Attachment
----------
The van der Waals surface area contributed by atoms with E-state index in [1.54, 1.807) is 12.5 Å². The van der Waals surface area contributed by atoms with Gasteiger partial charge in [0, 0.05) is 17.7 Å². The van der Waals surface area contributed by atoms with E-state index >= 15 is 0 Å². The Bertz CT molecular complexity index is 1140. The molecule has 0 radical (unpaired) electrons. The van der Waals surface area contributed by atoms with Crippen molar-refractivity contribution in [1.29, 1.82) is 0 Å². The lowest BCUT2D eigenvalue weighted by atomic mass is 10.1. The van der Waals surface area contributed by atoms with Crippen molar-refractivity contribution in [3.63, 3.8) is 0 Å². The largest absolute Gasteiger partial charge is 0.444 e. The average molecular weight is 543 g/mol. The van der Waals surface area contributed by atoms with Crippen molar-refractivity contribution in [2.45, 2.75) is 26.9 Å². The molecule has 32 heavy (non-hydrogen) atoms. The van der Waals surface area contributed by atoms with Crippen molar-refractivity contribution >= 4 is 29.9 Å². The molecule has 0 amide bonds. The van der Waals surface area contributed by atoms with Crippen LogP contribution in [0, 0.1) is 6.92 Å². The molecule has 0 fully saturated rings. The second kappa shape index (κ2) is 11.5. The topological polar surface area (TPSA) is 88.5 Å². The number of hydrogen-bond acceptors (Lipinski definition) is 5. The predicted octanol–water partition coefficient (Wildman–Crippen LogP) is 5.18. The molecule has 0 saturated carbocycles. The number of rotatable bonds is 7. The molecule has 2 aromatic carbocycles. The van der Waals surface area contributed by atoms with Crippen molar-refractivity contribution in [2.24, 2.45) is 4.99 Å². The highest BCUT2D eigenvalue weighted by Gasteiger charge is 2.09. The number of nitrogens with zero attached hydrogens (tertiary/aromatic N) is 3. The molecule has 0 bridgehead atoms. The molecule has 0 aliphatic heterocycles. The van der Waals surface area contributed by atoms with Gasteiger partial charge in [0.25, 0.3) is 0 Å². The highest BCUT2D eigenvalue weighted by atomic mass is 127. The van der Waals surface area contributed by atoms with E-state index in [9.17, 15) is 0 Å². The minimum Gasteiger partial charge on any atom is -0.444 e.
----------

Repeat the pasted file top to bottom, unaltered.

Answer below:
The van der Waals surface area contributed by atoms with E-state index in [1.54, 1.807) is 12.5 Å². The van der Waals surface area contributed by atoms with Gasteiger partial charge in [0, 0.05) is 17.7 Å². The van der Waals surface area contributed by atoms with E-state index >= 15 is 0 Å². The Bertz CT molecular complexity index is 1140. The molecule has 0 radical (unpaired) electrons. The van der Waals surface area contributed by atoms with Crippen molar-refractivity contribution in [1.29, 1.82) is 0 Å². The lowest BCUT2D eigenvalue weighted by atomic mass is 10.1. The van der Waals surface area contributed by atoms with Crippen molar-refractivity contribution in [3.63, 3.8) is 0 Å². The largest absolute Gasteiger partial charge is 0.444 e. The average molecular weight is 543 g/mol. The van der Waals surface area contributed by atoms with Crippen molar-refractivity contribution in [2.45, 2.75) is 26.9 Å². The molecule has 32 heavy (non-hydrogen) atoms. The van der Waals surface area contributed by atoms with Crippen molar-refractivity contribution >= 4 is 29.9 Å². The molecule has 0 amide bonds. The van der Waals surface area contributed by atoms with Crippen LogP contribution in [0, 0.1) is 6.92 Å². The molecule has 0 fully saturated rings. The second kappa shape index (κ2) is 11.5. The topological polar surface area (TPSA) is 88.5 Å². The number of hydrogen-bond acceptors (Lipinski definition) is 5. The predicted octanol–water partition coefficient (Wildman–Crippen LogP) is 5.18. The molecule has 0 saturated carbocycles. The number of rotatable bonds is 7. The molecule has 2 aromatic carbocycles. The van der Waals surface area contributed by atoms with Crippen molar-refractivity contribution in [2.24, 2.45) is 4.99 Å². The highest BCUT2D eigenvalue weighted by Gasteiger charge is 2.09. The number of nitrogens with zero attached hydrogens (tertiary/aromatic N) is 3. The molecule has 0 bridgehead atoms. The molecule has 0 aliphatic heterocycles. The van der Waals surface area contributed by atoms with Gasteiger partial charge in [0.25, 0.3) is 0 Å². The highest BCUT2D eigenvalue weighted by atomic mass is 127. The van der Waals surface area contributed by atoms with E-state index in [9.17, 15) is 0 Å². The minimum Gasteiger partial charge on any atom is -0.444 e.